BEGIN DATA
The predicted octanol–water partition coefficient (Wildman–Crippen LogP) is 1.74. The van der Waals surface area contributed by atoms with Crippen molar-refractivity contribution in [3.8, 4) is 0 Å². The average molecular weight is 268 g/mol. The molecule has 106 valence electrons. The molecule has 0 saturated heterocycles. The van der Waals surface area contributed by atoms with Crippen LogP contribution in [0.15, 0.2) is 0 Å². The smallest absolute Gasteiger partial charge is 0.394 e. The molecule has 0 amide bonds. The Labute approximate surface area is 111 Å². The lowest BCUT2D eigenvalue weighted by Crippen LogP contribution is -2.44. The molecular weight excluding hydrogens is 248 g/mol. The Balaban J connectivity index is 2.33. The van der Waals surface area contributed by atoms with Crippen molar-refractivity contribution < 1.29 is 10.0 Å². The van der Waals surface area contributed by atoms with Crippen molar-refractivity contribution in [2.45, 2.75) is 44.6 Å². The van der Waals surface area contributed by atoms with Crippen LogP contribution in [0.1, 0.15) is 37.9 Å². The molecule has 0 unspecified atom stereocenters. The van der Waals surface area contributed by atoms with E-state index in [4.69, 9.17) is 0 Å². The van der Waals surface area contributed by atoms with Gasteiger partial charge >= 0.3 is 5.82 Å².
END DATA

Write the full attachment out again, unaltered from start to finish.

The predicted octanol–water partition coefficient (Wildman–Crippen LogP) is 1.74. The van der Waals surface area contributed by atoms with Crippen molar-refractivity contribution in [3.8, 4) is 0 Å². The average molecular weight is 268 g/mol. The molecule has 106 valence electrons. The molecule has 0 saturated heterocycles. The van der Waals surface area contributed by atoms with Crippen LogP contribution in [0.15, 0.2) is 0 Å². The smallest absolute Gasteiger partial charge is 0.394 e. The molecule has 0 amide bonds. The Labute approximate surface area is 111 Å². The lowest BCUT2D eigenvalue weighted by Crippen LogP contribution is -2.44. The molecular weight excluding hydrogens is 248 g/mol. The Balaban J connectivity index is 2.33. The van der Waals surface area contributed by atoms with Crippen molar-refractivity contribution < 1.29 is 10.0 Å². The van der Waals surface area contributed by atoms with Crippen molar-refractivity contribution in [2.45, 2.75) is 44.6 Å². The van der Waals surface area contributed by atoms with Crippen LogP contribution in [0.1, 0.15) is 37.9 Å². The molecule has 0 unspecified atom stereocenters. The van der Waals surface area contributed by atoms with E-state index in [4.69, 9.17) is 0 Å². The van der Waals surface area contributed by atoms with Gasteiger partial charge >= 0.3 is 5.82 Å².